Old Mutual engages Biti over Beitbridge border project

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Old Mutual has approached Finance minister Tendai Biti in an effort to resolve an impasse over the $97 million Beitbridge border post project, on which construction was due to start several months ago, Old Mutual’s infrastructure and development impact funds head Jurie Swart said last week.

The post is among the busiest in Africa.

Swart said the final closure of the project — equity-funded by Old Mutual and debt-funded by Standard Bank — had been withheld by the Zimbabwean government, which was “discontented with the late start”.

Initial speculation blamed squabbles in the unity government for delays.

Swart said the project was delayed due to the complexity of its multi-disciplinary nature and need to adjust the designs from those specified in the concession agreement to meet additional special requirements, including those of the different organs of the Zimbabwean government.

“The funds for the project have been available for more than three months and the project could proceed at short notice. However, this can only be done if there is the political will of the government of Zimbabwe and the Minister of finance (Tendai Biti) to proceed as planned,” Swart said.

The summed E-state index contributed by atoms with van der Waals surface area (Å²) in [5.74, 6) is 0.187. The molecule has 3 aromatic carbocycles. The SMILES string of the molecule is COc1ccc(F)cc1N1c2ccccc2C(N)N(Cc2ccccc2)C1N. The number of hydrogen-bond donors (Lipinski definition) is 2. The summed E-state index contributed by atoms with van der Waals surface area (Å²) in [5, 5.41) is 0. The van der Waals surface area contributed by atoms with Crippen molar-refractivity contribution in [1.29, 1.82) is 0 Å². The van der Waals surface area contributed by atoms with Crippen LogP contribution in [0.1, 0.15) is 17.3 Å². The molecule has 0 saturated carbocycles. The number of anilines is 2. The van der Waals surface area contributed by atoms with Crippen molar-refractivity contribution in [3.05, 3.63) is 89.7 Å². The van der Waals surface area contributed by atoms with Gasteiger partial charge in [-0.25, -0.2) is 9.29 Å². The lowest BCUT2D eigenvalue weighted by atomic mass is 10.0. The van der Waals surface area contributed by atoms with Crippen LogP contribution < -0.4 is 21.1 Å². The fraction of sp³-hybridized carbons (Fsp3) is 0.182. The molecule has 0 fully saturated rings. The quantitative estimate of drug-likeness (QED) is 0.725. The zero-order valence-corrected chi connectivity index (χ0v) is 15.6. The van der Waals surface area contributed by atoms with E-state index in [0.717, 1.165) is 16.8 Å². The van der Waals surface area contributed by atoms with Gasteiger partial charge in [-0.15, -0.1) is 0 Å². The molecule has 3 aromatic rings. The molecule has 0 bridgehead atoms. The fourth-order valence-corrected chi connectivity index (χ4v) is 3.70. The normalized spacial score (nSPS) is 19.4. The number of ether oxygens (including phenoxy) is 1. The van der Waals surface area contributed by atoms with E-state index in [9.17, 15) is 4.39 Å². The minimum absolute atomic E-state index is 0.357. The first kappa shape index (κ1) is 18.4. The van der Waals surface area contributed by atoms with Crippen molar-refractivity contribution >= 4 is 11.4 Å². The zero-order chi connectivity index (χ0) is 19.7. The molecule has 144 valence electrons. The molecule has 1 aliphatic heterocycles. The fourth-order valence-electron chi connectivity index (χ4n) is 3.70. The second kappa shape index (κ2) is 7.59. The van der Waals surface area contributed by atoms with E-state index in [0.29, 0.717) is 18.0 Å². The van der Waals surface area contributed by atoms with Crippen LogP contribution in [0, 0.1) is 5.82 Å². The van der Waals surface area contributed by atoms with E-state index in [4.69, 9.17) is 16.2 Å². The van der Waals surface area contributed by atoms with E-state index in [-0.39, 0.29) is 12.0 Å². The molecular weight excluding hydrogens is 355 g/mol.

“Due to the immense efforts made to date and the significant funds already invested in the project, Old Mutual has approached the minister of Finance with the hope of finding resolution to the current impasse.”

The upgrade would see traffic diverted into three streams — one each for light vehicles, pedestrians and buses and trucks — old buildings razed and a new one erected, 5km of road laid and 250 free-standing houses built for staff.

Standard Bank spokesman Eric Larsen said the bank had had no formal confirmation the deal was off.

It believed it was still awaiting final approval from the Zimbabwean government.

Minister Biti early this month accused a private South African company contracted to expand the border post of failing to complete the job depriving the government of nearly 40% in potential customs revenue inflows.

Biti told NewsDay the government contracted a South African infrastructure company to modernise the border post, revamp its technology and decentralise clearing systems to curb corruption by Zimbabwe Revenue Authority officials.

“We contracted them to basically build a new port and that company basically wasted our time, we have to do the process all over again. They spent 13 months on the job doing nothing,” Biti said.

“The infrastructure was designed to deal with small volumes of traffic between Zimbabwe and South Africa, but it is now the port of sub-Saharan Africa, it is our biggest port.

“Infrastructure has to be modernised to cater for this and recognise that this is an African port. We therefore have to put another bridge and expand the port,” said Biti.